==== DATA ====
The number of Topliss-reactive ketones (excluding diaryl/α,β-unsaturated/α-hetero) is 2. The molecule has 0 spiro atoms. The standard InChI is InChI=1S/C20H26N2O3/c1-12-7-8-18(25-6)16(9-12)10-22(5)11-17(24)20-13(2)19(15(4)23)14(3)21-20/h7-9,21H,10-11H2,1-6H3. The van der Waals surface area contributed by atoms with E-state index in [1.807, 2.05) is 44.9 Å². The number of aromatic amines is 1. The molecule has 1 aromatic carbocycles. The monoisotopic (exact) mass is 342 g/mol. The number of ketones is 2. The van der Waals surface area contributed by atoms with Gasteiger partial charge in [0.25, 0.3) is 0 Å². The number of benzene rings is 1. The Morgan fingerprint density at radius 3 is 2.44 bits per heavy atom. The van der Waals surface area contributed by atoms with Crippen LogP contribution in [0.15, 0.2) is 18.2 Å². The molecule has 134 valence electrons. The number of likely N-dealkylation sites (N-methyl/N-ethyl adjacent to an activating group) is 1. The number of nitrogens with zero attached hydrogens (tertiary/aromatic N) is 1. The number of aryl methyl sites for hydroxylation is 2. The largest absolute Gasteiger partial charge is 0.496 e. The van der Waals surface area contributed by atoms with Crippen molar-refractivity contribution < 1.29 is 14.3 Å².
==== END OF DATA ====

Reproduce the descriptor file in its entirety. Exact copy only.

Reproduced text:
The number of Topliss-reactive ketones (excluding diaryl/α,β-unsaturated/α-hetero) is 2. The molecule has 0 spiro atoms. The standard InChI is InChI=1S/C20H26N2O3/c1-12-7-8-18(25-6)16(9-12)10-22(5)11-17(24)20-13(2)19(15(4)23)14(3)21-20/h7-9,21H,10-11H2,1-6H3. The van der Waals surface area contributed by atoms with E-state index in [1.807, 2.05) is 44.9 Å². The number of aromatic amines is 1. The molecule has 1 aromatic carbocycles. The monoisotopic (exact) mass is 342 g/mol. The number of ketones is 2. The van der Waals surface area contributed by atoms with Gasteiger partial charge in [0.25, 0.3) is 0 Å². The number of benzene rings is 1. The Morgan fingerprint density at radius 3 is 2.44 bits per heavy atom. The van der Waals surface area contributed by atoms with Crippen LogP contribution in [0.15, 0.2) is 18.2 Å². The molecule has 134 valence electrons. The number of likely N-dealkylation sites (N-methyl/N-ethyl adjacent to an activating group) is 1. The number of nitrogens with zero attached hydrogens (tertiary/aromatic N) is 1. The number of aryl methyl sites for hydroxylation is 2. The largest absolute Gasteiger partial charge is 0.496 e. The van der Waals surface area contributed by atoms with Crippen molar-refractivity contribution < 1.29 is 14.3 Å².